Without Police Checkpoints, What Next?


The decision by the police authorities to stop mounting checkpoints throughout the nation must have been informed by the carnage caused on the roads in recent times by the checkpoints and public outcry against it.

The announcement by the Inspector-General of Police, Mr. Ogbonna Onovo, was contained in a police situation report (sitrep) sent to all formations at the weekend. To effectively carry out the directive of the police boss, Lagos State Commissioner of Police, Mr. Marvel Akpoyibo, ordered his men to dismantle all checkpoints in the state and return to routine police patrols to check the activities of criminal elements.

Information at our disposal also indicate that policemen in Lagos have heeded the directive of their boss as area commands in the state have directed their men to dismantle the checkpoints.

A survey conducted early yesterday revealed traffic duties are now being performed by men of the Lagos State Traffic Management Authority (LASTMA) and officials of the Federal Road Safety Commission (FRSC). This is a welcome development and we commend the police hierarchy for its decision.

But in removing the checkpoints from the roads, the police must also be cautious of the security implications of their absence. They must ensure that security of life and property on our roads are not jeopardised so the action does not amount to throwing away the baby with the bath water. They must patrol the neighbourhoods round the clock as it done in other countries. They must be proactive, which is what modern policing is all about, so that they could nip crimes in the bud before they are committed.

It is true that the checkpoints have been turned into avenues for extortion and death traps set by those charged with the responsibility of maintaining law and order. There is no better way to illustrate this than the tragic incident which occurred near the Otedola Estate along the Lagos-Ibadan expressway two weeks ago when vehicles rammed into one another as a result of a checkpoint mounted by policemen along the ever-busy road. At least 30 lives were lost in the incident while about 20 vehicles were burnt. Those who survived the incident are still counting their losses.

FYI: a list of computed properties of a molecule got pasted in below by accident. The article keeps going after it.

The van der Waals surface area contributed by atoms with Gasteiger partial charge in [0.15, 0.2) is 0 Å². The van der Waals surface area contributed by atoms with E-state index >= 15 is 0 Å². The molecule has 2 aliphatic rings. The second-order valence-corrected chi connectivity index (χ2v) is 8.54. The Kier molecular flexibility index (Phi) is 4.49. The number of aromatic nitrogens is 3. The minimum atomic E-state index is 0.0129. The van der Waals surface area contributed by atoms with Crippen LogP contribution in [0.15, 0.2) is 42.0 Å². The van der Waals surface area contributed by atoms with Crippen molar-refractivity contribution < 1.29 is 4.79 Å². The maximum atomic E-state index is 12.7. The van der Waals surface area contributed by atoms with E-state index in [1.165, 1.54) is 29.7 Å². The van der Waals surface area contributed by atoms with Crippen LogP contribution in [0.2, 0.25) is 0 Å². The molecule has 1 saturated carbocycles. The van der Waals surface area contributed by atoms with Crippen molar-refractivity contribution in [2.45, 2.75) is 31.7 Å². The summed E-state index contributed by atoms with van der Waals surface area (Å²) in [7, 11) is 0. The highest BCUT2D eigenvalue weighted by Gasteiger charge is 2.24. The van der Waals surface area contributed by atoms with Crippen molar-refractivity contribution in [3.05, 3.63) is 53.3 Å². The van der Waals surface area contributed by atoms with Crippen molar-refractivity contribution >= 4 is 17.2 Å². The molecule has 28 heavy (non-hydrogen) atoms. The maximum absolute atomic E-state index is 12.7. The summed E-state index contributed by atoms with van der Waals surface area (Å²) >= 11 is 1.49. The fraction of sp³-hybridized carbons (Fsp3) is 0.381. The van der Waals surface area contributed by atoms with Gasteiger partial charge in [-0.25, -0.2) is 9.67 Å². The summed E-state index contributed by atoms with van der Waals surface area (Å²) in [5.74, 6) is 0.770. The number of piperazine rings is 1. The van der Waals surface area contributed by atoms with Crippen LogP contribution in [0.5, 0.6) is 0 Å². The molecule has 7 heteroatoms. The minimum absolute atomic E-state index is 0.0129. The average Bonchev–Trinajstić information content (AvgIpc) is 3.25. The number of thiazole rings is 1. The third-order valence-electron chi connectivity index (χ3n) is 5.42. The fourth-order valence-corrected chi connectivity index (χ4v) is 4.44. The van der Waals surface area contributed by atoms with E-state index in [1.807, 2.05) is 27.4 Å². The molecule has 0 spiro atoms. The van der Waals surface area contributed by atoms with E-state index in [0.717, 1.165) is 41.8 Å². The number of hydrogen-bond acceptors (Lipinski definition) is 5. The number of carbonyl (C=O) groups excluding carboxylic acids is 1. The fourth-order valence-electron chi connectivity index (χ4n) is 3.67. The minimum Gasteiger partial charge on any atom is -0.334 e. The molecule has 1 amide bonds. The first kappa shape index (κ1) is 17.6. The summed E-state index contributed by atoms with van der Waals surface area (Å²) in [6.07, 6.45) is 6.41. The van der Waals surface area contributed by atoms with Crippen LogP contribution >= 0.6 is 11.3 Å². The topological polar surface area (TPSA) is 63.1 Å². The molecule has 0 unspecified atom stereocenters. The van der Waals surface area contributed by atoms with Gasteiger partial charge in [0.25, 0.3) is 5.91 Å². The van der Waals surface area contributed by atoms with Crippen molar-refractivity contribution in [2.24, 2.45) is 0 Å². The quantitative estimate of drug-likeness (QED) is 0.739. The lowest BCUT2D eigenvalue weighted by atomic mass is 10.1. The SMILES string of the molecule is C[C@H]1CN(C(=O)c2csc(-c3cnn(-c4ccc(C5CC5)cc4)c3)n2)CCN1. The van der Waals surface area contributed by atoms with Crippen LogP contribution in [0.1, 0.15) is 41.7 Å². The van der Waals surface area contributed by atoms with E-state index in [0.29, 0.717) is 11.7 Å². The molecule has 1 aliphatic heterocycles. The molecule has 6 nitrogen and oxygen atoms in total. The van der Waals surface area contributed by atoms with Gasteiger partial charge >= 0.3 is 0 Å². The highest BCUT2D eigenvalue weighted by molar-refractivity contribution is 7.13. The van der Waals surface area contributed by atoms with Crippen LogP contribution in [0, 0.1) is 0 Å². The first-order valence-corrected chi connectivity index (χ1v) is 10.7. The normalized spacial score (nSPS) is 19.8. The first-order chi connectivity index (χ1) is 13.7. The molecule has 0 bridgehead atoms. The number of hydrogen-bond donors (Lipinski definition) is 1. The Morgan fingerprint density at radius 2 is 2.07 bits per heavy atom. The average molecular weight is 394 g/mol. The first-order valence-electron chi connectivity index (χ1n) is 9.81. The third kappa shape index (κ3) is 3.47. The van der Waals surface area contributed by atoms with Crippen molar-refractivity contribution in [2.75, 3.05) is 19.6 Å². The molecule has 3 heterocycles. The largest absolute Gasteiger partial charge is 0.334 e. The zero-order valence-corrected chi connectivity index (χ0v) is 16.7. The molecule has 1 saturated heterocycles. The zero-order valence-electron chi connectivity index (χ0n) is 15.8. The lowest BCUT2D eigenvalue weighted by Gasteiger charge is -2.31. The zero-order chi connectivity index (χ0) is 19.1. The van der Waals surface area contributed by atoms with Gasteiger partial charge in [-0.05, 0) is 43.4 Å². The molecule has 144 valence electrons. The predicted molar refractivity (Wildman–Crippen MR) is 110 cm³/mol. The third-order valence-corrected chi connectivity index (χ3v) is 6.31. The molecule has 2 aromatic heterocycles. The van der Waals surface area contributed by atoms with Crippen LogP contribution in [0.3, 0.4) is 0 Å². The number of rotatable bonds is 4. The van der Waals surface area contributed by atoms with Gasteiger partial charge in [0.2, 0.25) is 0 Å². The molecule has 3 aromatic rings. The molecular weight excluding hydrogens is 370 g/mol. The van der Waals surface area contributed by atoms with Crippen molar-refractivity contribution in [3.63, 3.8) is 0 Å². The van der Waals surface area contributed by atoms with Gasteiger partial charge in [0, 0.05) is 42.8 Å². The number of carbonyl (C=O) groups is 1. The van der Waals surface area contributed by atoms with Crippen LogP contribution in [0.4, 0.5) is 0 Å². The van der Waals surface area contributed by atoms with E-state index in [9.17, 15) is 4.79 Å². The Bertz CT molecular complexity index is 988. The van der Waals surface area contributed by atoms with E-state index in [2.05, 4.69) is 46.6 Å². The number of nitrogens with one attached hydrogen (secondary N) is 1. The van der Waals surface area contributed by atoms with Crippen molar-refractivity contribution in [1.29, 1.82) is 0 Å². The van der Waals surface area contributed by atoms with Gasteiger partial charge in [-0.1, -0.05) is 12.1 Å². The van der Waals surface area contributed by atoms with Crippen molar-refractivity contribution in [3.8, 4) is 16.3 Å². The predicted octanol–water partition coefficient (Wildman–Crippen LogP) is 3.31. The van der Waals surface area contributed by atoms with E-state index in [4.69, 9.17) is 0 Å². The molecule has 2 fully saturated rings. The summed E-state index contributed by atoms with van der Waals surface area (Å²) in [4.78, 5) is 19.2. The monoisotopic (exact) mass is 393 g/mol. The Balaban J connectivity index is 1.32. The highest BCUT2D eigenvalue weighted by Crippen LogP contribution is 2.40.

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The Lagos incident was not the only accident caused by indiscriminate checkpoints by unscrupulous policemen who used them to extort money from motorists. Numerous accidents have been caused nationwide with many lives lost, as a result of policemen disregarding safety concerns and siting checkpoints in places that impede smooth flow of traffic.

Ordinarily, police checkpoints are routine police measures to maintain law and order in a sane society. Through them, fleeing and wanted criminals are arrested while illegal weapons, either hidden in the bowels of vehicles or bags are fished out. But in our own case, those charged with these responsibilities have ended up abusing them by turning into hell for motorists.

The noble aim has been so bastardised by our policemen that armed criminals now use the same approach to steal from innocent motorists. As much as we commend the police boss for acting promptly on the outcry against police checkpoints, we also implore him to adopt effective measures to check the activities of criminals who might want to seize the opportunity to unleash terror on members of the public. The law enforcement agents can also conduct stop-and-search operations on those they suspect of constituting a threat to the society.

The abolition of the checkpoints should not translate into the police abandoning their responsibilities to the populace. In fact, this is the time for them to rededicate themselves to providing effective security to the populace through conventional crime prevention and control measures. This is the time for the police to increase their presence in the neighbourhoods through foot and vehicular patrols. Again, we are calling on the authorities to equip the police for the effective performance of their duties.

Policing is a noble profession in other countries because the cops are well paid, properly equipped and made to have a sense of self-worth. They deserve the same treatment in our country for them to give their best. There are no two ways about it. And when the police are friendly with the people, they will receive support in terms of information confidentially about the activities of criminals in their neighbourhoods. But the misguided opportunists who tarnish the image of the force must be given the boot for the police of our dreams to metamorphose.

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